The next morning over scones and coffee with my father at one of my favorite restaurants in the PHX valley, Liberty Market, I discussed options with him.
“I’m not feeling very well mentally, and I need to change,” I embarrassingly muffled under my breath.
“I know,” he said as if he were trying to tell me this for the past year.
Feeling slightly reluctant to tell my father that I wanted to do the yoga teacher training, for fear that he might think I was acting being dumb or naive, he reacted with the exact opposite notion. His arms opened wide as we embraced a tight hug.
“That’s cool as hell. Let’s make it happen”.
I don’t think I could ever adequately thank my dad for the lifetime amount of love he’s given me. I am very, very lucky to hold such a widely inspirational man as my father figure. For those who have yet to read a more in-depth personal essay on our relationship, go read it here. He’s a fantastic human being, and I love him more than words can amount.
It wasn’t more than a week until I signed up for the teacher training. It was a 9-month course for 6 hours every single week; 6pm-9pm every Tuesday and Thursday. I knew how much of a commitment this would ask for, especially as a full-time college student, but I didn’t care in the slightest. I knew that this was what needed to happen. I put down every single broke ass penny I had in my savings at the time to pay for the training in full.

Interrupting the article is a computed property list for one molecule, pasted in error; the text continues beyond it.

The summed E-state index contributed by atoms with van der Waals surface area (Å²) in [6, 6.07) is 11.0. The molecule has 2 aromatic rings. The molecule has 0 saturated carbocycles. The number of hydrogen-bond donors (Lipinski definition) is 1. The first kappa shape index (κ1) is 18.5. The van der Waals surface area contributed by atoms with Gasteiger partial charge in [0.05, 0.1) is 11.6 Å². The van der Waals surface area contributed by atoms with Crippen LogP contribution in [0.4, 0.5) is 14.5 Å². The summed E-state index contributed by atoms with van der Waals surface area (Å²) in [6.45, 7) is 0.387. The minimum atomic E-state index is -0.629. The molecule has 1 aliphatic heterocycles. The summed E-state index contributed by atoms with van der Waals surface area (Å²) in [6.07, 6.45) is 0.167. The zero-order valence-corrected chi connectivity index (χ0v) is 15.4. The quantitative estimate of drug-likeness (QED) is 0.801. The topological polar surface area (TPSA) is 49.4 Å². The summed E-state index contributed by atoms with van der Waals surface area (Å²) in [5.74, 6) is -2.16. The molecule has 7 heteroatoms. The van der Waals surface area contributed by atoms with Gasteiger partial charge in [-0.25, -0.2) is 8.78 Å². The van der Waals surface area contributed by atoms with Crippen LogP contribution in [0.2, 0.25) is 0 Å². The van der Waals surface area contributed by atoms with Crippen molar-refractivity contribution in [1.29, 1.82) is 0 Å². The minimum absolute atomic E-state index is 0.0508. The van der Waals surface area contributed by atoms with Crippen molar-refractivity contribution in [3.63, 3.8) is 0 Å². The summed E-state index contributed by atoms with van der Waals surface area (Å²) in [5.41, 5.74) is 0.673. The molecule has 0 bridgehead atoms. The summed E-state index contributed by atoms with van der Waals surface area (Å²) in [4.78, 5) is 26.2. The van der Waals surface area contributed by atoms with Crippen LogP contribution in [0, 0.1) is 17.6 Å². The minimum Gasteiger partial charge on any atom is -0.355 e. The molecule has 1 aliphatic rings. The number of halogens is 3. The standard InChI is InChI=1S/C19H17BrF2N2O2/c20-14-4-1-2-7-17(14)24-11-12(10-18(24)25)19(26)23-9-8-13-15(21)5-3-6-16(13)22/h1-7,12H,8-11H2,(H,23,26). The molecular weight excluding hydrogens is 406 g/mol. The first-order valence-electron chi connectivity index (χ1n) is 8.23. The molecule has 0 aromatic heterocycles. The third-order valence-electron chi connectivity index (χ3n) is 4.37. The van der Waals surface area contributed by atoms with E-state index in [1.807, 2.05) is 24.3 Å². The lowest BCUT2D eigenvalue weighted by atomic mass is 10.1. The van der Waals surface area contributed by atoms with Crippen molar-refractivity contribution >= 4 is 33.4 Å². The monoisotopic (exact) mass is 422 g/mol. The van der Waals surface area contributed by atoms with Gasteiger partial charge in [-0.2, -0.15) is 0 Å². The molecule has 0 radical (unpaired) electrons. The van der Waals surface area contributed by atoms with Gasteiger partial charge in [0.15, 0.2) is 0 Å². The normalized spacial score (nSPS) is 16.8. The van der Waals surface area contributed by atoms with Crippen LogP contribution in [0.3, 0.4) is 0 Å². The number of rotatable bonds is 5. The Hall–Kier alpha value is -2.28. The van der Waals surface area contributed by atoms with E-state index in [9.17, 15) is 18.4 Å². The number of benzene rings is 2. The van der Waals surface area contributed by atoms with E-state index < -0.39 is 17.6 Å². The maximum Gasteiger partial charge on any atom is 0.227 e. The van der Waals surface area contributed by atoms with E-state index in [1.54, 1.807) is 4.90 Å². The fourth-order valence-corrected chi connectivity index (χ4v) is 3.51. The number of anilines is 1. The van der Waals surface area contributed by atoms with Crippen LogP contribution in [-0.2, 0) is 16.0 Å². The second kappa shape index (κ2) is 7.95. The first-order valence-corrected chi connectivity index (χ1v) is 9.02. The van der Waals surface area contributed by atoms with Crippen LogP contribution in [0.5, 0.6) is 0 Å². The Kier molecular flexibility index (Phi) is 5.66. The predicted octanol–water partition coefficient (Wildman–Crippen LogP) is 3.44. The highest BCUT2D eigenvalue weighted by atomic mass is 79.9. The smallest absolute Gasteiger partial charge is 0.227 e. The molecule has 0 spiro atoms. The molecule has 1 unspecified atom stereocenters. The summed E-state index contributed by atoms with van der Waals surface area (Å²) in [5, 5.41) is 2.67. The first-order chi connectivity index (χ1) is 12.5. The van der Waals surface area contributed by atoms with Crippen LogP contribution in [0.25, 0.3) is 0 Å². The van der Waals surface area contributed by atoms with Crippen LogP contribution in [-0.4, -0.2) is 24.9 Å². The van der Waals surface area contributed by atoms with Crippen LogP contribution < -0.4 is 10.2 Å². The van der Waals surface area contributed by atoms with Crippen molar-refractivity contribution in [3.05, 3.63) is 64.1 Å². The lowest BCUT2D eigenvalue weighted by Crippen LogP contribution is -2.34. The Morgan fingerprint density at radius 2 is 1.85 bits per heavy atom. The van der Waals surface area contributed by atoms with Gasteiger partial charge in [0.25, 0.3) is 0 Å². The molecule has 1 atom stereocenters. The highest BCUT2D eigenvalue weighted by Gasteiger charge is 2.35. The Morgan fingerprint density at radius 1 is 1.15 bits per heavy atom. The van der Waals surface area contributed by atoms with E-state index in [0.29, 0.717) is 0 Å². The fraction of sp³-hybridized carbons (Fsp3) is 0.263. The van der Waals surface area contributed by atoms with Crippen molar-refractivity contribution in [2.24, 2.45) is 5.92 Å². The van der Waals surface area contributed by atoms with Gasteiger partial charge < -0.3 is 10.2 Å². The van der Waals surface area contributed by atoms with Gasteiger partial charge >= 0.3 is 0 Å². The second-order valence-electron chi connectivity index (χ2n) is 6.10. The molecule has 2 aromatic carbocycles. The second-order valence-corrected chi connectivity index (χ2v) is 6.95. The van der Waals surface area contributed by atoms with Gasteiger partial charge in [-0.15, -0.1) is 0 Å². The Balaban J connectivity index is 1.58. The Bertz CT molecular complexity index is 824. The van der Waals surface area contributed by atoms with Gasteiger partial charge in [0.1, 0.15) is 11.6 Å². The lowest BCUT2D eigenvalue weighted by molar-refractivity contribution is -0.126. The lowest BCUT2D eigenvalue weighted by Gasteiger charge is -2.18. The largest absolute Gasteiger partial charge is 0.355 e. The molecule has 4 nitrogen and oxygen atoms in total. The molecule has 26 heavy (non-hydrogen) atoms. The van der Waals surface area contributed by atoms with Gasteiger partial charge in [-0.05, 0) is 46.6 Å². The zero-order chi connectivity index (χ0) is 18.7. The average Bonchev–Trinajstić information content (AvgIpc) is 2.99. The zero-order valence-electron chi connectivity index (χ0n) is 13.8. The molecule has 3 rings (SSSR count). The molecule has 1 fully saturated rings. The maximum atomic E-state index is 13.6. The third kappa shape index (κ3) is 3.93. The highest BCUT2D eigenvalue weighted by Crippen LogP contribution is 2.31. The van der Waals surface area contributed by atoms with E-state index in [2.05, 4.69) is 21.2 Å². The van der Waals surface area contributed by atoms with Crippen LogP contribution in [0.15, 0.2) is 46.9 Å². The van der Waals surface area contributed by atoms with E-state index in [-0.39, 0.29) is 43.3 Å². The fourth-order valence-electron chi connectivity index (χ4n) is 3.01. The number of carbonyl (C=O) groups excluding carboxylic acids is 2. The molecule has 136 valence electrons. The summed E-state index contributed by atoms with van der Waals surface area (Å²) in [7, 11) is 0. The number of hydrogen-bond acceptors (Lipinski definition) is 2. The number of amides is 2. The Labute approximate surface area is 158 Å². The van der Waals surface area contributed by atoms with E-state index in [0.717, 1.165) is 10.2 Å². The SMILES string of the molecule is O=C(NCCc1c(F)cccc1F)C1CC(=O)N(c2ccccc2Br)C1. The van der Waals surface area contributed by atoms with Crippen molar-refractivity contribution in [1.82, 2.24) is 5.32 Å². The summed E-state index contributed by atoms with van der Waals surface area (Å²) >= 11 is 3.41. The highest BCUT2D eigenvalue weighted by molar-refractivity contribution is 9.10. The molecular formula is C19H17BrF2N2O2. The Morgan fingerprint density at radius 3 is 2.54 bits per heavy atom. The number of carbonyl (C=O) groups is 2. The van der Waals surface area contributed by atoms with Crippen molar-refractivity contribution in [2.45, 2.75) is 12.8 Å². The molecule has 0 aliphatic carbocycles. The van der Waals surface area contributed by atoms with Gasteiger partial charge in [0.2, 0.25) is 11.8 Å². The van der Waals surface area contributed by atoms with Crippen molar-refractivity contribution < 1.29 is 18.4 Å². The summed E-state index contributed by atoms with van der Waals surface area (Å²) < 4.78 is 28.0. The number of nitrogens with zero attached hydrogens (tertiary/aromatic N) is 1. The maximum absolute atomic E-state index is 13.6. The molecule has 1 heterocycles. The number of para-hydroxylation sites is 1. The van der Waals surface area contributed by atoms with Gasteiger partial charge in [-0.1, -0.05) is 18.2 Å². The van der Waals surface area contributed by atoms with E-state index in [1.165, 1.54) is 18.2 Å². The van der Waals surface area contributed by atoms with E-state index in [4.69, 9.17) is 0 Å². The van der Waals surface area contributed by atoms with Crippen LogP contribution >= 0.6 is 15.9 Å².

To say the next nine months of my life were life-chasing would be a total understatement. Not only did the love I had for yoga grow exponentially, but I finally stopped hating myself and fully embraced every single part of who I was (and am). The individuals who were apart of the same training group I was couldn’t have been a more perfectly imperfect group of loving people — the people, I think, is what made the experience so worthwhile. I still can feel the warm embrace of my fellow yogis who were also going through their trials. Good god, it feels so good to talk to someone who listens. They all heard. And without even the slightest utterance of words, they all understood.